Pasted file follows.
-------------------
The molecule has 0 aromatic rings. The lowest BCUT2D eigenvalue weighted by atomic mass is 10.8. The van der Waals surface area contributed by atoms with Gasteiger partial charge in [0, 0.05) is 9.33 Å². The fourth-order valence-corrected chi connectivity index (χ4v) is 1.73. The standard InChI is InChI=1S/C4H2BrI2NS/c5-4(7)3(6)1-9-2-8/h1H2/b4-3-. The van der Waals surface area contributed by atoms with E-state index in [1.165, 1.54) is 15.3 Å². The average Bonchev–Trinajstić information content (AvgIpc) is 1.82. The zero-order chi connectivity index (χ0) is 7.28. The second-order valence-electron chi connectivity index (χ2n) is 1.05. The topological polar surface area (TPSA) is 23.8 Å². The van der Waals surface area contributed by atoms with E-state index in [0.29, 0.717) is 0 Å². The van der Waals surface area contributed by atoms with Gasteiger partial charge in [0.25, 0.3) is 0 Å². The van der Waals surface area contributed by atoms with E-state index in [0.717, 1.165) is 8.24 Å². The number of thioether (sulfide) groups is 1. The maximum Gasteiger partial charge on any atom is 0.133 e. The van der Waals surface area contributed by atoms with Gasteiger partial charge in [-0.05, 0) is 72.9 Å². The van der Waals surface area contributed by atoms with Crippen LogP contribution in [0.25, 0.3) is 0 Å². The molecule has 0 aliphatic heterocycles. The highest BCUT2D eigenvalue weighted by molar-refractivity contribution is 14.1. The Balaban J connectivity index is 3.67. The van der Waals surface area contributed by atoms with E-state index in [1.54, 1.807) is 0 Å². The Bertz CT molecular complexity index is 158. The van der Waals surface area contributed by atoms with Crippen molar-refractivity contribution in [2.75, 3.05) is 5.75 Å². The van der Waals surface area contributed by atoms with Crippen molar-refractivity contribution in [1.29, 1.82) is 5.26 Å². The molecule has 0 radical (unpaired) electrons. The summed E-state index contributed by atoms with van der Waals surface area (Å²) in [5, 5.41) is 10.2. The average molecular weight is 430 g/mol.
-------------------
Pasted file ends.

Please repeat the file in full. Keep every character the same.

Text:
The molecule has 0 aromatic rings. The lowest BCUT2D eigenvalue weighted by atomic mass is 10.8. The van der Waals surface area contributed by atoms with Gasteiger partial charge in [0, 0.05) is 9.33 Å². The fourth-order valence-corrected chi connectivity index (χ4v) is 1.73. The standard InChI is InChI=1S/C4H2BrI2NS/c5-4(7)3(6)1-9-2-8/h1H2/b4-3-. The van der Waals surface area contributed by atoms with E-state index in [1.165, 1.54) is 15.3 Å². The average Bonchev–Trinajstić information content (AvgIpc) is 1.82. The zero-order chi connectivity index (χ0) is 7.28. The second-order valence-electron chi connectivity index (χ2n) is 1.05. The topological polar surface area (TPSA) is 23.8 Å². The van der Waals surface area contributed by atoms with E-state index in [0.29, 0.717) is 0 Å². The van der Waals surface area contributed by atoms with Gasteiger partial charge in [0.25, 0.3) is 0 Å². The van der Waals surface area contributed by atoms with E-state index in [0.717, 1.165) is 8.24 Å². The number of thioether (sulfide) groups is 1. The maximum Gasteiger partial charge on any atom is 0.133 e. The van der Waals surface area contributed by atoms with Gasteiger partial charge in [-0.05, 0) is 72.9 Å². The van der Waals surface area contributed by atoms with Crippen LogP contribution in [0.25, 0.3) is 0 Å². The molecule has 0 aliphatic heterocycles. The highest BCUT2D eigenvalue weighted by molar-refractivity contribution is 14.1. The Balaban J connectivity index is 3.67. The van der Waals surface area contributed by atoms with E-state index in [1.54, 1.807) is 0 Å². The Bertz CT molecular complexity index is 158. The van der Waals surface area contributed by atoms with Crippen molar-refractivity contribution in [2.75, 3.05) is 5.75 Å². The van der Waals surface area contributed by atoms with Crippen molar-refractivity contribution in [1.29, 1.82) is 5.26 Å². The molecule has 0 radical (unpaired) electrons. The summed E-state index contributed by atoms with van der Waals surface area (Å²) in [5, 5.41) is 10.2. The average molecular weight is 430 g/mol.